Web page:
CISOs move up the management ladder

The function of information security is splitting into two, with security technology implementation moving back into the IT department and the administration of information security becoming a management issue.

So says Eddie Zeitler, executive director of ISC2, an organization that issues Certified Information Systems Security Professional (CISSP) as well as a number of other security-related certifications. Zeitler gave the opening address at ISC2’s 2007 SecureAmericas conference held near Washington, D.C. recently. During his talk he cited data from an ISF/ISC2 joint study, an ISC2/IDC joint study, and observations made by the SANS Institute.

With this splintering, the role of the CISO — which he defines as the manager of information security — is changing.

“You need a solid grounding in technology to be a CISO…but to be an effective CISO, management skills now trump technology skills,” says Zeitler. “The role of the first-line security manager is moving back into IT…which is where it should be. But the oversight, policy making, [establishing] corporate programs, that’s moved more into management.”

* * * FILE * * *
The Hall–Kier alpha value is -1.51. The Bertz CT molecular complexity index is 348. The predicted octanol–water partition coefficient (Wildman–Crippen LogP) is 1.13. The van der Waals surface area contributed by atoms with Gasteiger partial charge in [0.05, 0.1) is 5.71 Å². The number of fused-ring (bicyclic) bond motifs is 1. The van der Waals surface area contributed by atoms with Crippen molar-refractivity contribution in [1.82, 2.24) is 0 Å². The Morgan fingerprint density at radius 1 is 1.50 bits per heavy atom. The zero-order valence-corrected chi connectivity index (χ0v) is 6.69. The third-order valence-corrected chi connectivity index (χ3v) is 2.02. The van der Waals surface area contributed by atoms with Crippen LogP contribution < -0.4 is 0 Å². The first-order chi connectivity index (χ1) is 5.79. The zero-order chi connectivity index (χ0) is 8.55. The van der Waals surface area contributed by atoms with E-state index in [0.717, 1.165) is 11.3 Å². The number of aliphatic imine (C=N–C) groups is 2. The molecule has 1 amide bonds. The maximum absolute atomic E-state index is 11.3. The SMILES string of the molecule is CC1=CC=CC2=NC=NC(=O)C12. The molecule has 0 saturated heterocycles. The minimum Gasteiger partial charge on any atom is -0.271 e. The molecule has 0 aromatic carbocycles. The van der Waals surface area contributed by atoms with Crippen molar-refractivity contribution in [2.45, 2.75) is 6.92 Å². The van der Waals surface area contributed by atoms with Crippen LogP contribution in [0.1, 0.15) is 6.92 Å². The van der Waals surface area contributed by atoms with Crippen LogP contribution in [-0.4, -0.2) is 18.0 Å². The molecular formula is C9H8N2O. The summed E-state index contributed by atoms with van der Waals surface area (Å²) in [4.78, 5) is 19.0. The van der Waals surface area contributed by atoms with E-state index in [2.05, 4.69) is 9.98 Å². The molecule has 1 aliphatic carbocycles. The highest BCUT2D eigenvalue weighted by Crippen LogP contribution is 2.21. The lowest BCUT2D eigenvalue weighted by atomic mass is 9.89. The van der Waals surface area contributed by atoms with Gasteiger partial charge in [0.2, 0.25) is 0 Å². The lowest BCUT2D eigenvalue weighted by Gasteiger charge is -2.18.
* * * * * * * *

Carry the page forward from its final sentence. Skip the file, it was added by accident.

Along with the new emphasis, however, is a shifting of accountability for IT security out of the IT department and up the corporate ladder to the CISO and even the CEO, he says.

Zeitler said CISOs who recognize that technology is the enabler of security, but not the solution, will prosper as the CISO’s management skills become more important than technical chops.

Other factors of CISO success include documenting risk-reduction accomplishments, helping to effectively merge security and operations groups, and reinforcing security as a valued service to the company. Technical understanding and competence are also important, but perhaps not as much as it used to be.

“Technical people — the really good ones, typically — don’t have people skills, and that’s what all these interfaces require between business units and the technicians doing the job,” he continues. The CISSP program has a management concentration, but Zeitler also recommends taking financial and management courses outside of the program.

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